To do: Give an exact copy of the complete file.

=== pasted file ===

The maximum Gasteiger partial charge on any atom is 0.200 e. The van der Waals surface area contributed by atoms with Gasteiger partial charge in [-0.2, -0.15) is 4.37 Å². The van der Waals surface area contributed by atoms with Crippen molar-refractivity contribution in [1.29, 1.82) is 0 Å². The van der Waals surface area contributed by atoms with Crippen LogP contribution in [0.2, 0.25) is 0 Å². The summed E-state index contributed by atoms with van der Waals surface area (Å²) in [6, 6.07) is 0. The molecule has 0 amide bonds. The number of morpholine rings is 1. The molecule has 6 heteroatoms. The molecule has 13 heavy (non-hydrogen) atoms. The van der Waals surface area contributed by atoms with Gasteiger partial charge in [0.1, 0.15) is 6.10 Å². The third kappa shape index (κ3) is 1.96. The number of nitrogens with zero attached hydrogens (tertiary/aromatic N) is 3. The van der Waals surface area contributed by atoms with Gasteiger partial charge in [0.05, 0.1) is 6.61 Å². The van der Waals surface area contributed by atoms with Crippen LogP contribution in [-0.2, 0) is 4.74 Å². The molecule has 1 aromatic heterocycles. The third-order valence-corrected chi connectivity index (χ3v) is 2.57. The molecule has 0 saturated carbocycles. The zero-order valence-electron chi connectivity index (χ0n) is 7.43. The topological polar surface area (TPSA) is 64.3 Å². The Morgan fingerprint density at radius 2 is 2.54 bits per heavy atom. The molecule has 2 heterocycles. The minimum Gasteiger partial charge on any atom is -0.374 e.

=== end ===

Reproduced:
The maximum Gasteiger partial charge on any atom is 0.200 e. The van der Waals surface area contributed by atoms with Gasteiger partial charge in [-0.2, -0.15) is 4.37 Å². The van der Waals surface area contributed by atoms with Crippen molar-refractivity contribution in [1.29, 1.82) is 0 Å². The van der Waals surface area contributed by atoms with Crippen LogP contribution in [0.2, 0.25) is 0 Å². The summed E-state index contributed by atoms with van der Waals surface area (Å²) in [6, 6.07) is 0. The molecule has 0 amide bonds. The number of morpholine rings is 1. The molecule has 6 heteroatoms. The molecule has 13 heavy (non-hydrogen) atoms. The van der Waals surface area contributed by atoms with Gasteiger partial charge in [0.1, 0.15) is 6.10 Å². The third kappa shape index (κ3) is 1.96. The number of nitrogens with zero attached hydrogens (tertiary/aromatic N) is 3. The van der Waals surface area contributed by atoms with Gasteiger partial charge in [0.05, 0.1) is 6.61 Å². The van der Waals surface area contributed by atoms with Crippen LogP contribution in [-0.2, 0) is 4.74 Å². The molecule has 1 aromatic heterocycles. The third-order valence-corrected chi connectivity index (χ3v) is 2.57. The molecule has 0 saturated carbocycles. The zero-order valence-electron chi connectivity index (χ0n) is 7.43. The topological polar surface area (TPSA) is 64.3 Å². The Morgan fingerprint density at radius 2 is 2.54 bits per heavy atom. The molecule has 2 heterocycles. The minimum Gasteiger partial charge on any atom is -0.374 e.